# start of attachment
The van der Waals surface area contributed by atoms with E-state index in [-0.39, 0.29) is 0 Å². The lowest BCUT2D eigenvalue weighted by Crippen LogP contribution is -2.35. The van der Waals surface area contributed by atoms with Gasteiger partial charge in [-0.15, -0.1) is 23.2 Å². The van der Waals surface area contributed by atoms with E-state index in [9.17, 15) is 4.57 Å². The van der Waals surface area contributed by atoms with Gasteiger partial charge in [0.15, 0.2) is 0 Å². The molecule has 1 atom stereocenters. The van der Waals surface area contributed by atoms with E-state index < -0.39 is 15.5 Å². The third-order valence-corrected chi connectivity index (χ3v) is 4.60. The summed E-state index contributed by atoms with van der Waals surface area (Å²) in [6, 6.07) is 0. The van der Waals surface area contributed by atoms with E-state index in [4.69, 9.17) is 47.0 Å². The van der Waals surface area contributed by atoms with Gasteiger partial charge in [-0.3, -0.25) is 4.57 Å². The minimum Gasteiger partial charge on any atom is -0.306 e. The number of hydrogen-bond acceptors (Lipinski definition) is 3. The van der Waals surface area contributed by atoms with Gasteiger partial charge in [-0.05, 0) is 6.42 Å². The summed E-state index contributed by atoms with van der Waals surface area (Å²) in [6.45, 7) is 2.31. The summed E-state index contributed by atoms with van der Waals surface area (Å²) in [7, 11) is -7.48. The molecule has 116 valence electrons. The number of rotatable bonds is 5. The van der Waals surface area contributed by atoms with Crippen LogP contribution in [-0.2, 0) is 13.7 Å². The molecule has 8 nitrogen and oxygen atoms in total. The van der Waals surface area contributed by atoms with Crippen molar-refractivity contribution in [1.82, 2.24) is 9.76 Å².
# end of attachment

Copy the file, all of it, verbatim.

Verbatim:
The van der Waals surface area contributed by atoms with E-state index in [-0.39, 0.29) is 0 Å². The lowest BCUT2D eigenvalue weighted by Crippen LogP contribution is -2.35. The van der Waals surface area contributed by atoms with Gasteiger partial charge in [-0.15, -0.1) is 23.2 Å². The van der Waals surface area contributed by atoms with E-state index in [9.17, 15) is 4.57 Å². The van der Waals surface area contributed by atoms with Gasteiger partial charge in [0.15, 0.2) is 0 Å². The molecule has 1 atom stereocenters. The van der Waals surface area contributed by atoms with E-state index < -0.39 is 15.5 Å². The third-order valence-corrected chi connectivity index (χ3v) is 4.60. The summed E-state index contributed by atoms with van der Waals surface area (Å²) in [6, 6.07) is 0. The van der Waals surface area contributed by atoms with E-state index in [4.69, 9.17) is 47.0 Å². The van der Waals surface area contributed by atoms with Gasteiger partial charge in [-0.3, -0.25) is 4.57 Å². The minimum Gasteiger partial charge on any atom is -0.306 e. The number of hydrogen-bond acceptors (Lipinski definition) is 3. The van der Waals surface area contributed by atoms with Gasteiger partial charge in [-0.05, 0) is 6.42 Å². The summed E-state index contributed by atoms with van der Waals surface area (Å²) in [6.45, 7) is 2.31. The summed E-state index contributed by atoms with van der Waals surface area (Å²) in [7, 11) is -7.48. The molecule has 116 valence electrons. The number of rotatable bonds is 5. The van der Waals surface area contributed by atoms with Crippen LogP contribution in [-0.2, 0) is 13.7 Å². The molecule has 8 nitrogen and oxygen atoms in total. The van der Waals surface area contributed by atoms with Crippen molar-refractivity contribution in [1.82, 2.24) is 9.76 Å².